Independent Evaluation - Home > Search

Implementation Completion Report (ICR) Review - Bo El Nino Emergency

1. Project Data:   
ES Date Posted:
Project Name:
Bo El Nino Emergency
Project Costs(US $M)
 28.3  33.7
Loan/Credit (US $M)
 25.0  25.0
Sector, Major Sect.:
Urban Transport,
Cofinancing (US $M)
L/C Number:
C3057; CQ092      
Board Approval (FY)
Partners involved
parallel financing from Japan, the EU, and UNDP 
Closing Date
12/31/2000 03/31/2001
Prepared by: Reviewed by: Group Manager: Group:  
Kristin S. Little
William B. Hurlbut Alain A. Barbu OEDST

2. Project Objectives and Components:

a. Objectives
Prevention—help reduce the loss of human life and a deterioration of living standards that may result from the floods and/or droughts caused by the 1997-98 El Niņo event.

  • Mitigation—assist in reducing the loss of or damage to economic and social infrastructure and disruption of economic activity that may result from this event.
  • Rehabilitation—assist in the rehabilitation and reconstruction of infrastructure facilities damaged by the El Niņo floods.
  • Regeneration of agricultural productivity—help restore the agricultural productive capacity for the next sowing season in areas affected by drought caused by El Niņo-related phenomena.

The project objectives were revised through formal amendments to the Development Credit Agreement as follows:
  • Earthquake reconstruction—reallocated $6 million of the credit amount to assist in reducing the loss or damage to housing and social infrastructure, which resulted from an earthquake in the towns of Aiquile, Mizque, and Totora and surrounding rural areas (May 1998).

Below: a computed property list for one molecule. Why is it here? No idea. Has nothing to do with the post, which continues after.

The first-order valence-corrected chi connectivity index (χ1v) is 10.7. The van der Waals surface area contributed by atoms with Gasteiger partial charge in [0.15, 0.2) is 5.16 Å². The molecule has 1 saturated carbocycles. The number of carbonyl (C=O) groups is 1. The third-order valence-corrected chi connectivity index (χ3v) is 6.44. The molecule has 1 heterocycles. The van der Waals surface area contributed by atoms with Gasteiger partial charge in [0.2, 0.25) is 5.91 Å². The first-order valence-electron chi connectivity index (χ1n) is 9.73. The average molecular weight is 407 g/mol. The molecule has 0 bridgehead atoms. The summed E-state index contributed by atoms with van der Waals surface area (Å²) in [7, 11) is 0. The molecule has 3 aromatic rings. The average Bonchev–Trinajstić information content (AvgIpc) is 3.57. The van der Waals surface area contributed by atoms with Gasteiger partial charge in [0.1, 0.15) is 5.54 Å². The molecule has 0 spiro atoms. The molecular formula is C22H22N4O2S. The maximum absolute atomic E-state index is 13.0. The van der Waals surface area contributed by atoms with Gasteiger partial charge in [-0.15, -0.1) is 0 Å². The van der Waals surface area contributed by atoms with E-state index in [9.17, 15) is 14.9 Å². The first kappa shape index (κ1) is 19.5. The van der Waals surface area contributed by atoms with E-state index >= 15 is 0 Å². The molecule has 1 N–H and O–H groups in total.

• Post-fire reconstruction—reallocated about $2 million from the credit amount mainly to reconstruct housing damaged by fires in the Departments of Santa Cruz and Beni (November 1999).

b. Components
Project components:

  • Prevention works ($3.0 million)—flood prevention works, drought mitigation works, and emergency goods.
  • Reconstruction/regeneration program ($18.8 million)—rehabilitation and reconstruction of flood-damaged public infrastructure facilities, regeneration of productive capacity in the drought areas for the new sowing season.
  • Institutional Strengthening and Public Information ($4.0 million)—project management and supervision, technical assistance to decentralized entities in sub-project identification and implementation, improving medium-term capacity for monitoring local impact and response to the El Niņo events, public information campaign.
  • Project Preparation Facility ($0.5 million).
  • Unallocated ($2.0 million).
    The following components were added subsequently:
    • Earthquake reconstruction—appraised in May 1998, this component called for the construction of houses (980), schools (15), public facilities (7), and hospitals (2).
    • Housing reconstruction—added in August 1999 after fires in Beni and Santa Cruz destroyed housing and it was clear there would be a large shortfall in the drought component. The component rebuilt 499 houses.